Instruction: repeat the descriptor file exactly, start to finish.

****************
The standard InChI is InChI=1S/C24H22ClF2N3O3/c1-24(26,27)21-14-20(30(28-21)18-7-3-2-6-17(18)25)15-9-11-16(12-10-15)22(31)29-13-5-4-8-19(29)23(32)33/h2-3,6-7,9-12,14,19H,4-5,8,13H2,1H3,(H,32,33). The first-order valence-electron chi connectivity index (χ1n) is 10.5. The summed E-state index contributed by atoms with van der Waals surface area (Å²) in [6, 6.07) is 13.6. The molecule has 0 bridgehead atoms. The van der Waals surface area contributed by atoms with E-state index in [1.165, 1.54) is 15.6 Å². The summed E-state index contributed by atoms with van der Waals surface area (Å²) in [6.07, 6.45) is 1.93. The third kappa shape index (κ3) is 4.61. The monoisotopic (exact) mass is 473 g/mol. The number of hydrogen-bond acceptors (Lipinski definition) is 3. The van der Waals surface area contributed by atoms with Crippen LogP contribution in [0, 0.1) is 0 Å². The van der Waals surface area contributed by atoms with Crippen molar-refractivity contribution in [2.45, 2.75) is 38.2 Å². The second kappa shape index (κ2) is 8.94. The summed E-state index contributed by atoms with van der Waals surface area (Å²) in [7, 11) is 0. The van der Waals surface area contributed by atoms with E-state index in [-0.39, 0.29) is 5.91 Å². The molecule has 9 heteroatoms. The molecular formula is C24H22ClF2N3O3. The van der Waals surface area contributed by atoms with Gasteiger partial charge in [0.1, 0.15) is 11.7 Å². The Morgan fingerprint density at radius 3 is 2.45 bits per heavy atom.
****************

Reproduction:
The standard InChI is InChI=1S/C24H22ClF2N3O3/c1-24(26,27)21-14-20(30(28-21)18-7-3-2-6-17(18)25)15-9-11-16(12-10-15)22(31)29-13-5-4-8-19(29)23(32)33/h2-3,6-7,9-12,14,19H,4-5,8,13H2,1H3,(H,32,33). The first-order valence-electron chi connectivity index (χ1n) is 10.5. The summed E-state index contributed by atoms with van der Waals surface area (Å²) in [6, 6.07) is 13.6. The molecule has 0 bridgehead atoms. The van der Waals surface area contributed by atoms with E-state index in [1.165, 1.54) is 15.6 Å². The summed E-state index contributed by atoms with van der Waals surface area (Å²) in [6.07, 6.45) is 1.93. The third kappa shape index (κ3) is 4.61. The monoisotopic (exact) mass is 473 g/mol. The number of hydrogen-bond acceptors (Lipinski definition) is 3. The van der Waals surface area contributed by atoms with Crippen LogP contribution in [0, 0.1) is 0 Å². The van der Waals surface area contributed by atoms with Crippen molar-refractivity contribution in [2.45, 2.75) is 38.2 Å². The second kappa shape index (κ2) is 8.94. The summed E-state index contributed by atoms with van der Waals surface area (Å²) in [7, 11) is 0. The van der Waals surface area contributed by atoms with E-state index in [-0.39, 0.29) is 5.91 Å². The molecule has 9 heteroatoms. The molecular formula is C24H22ClF2N3O3. The van der Waals surface area contributed by atoms with Gasteiger partial charge in [0.1, 0.15) is 11.7 Å². The Morgan fingerprint density at radius 3 is 2.45 bits per heavy atom.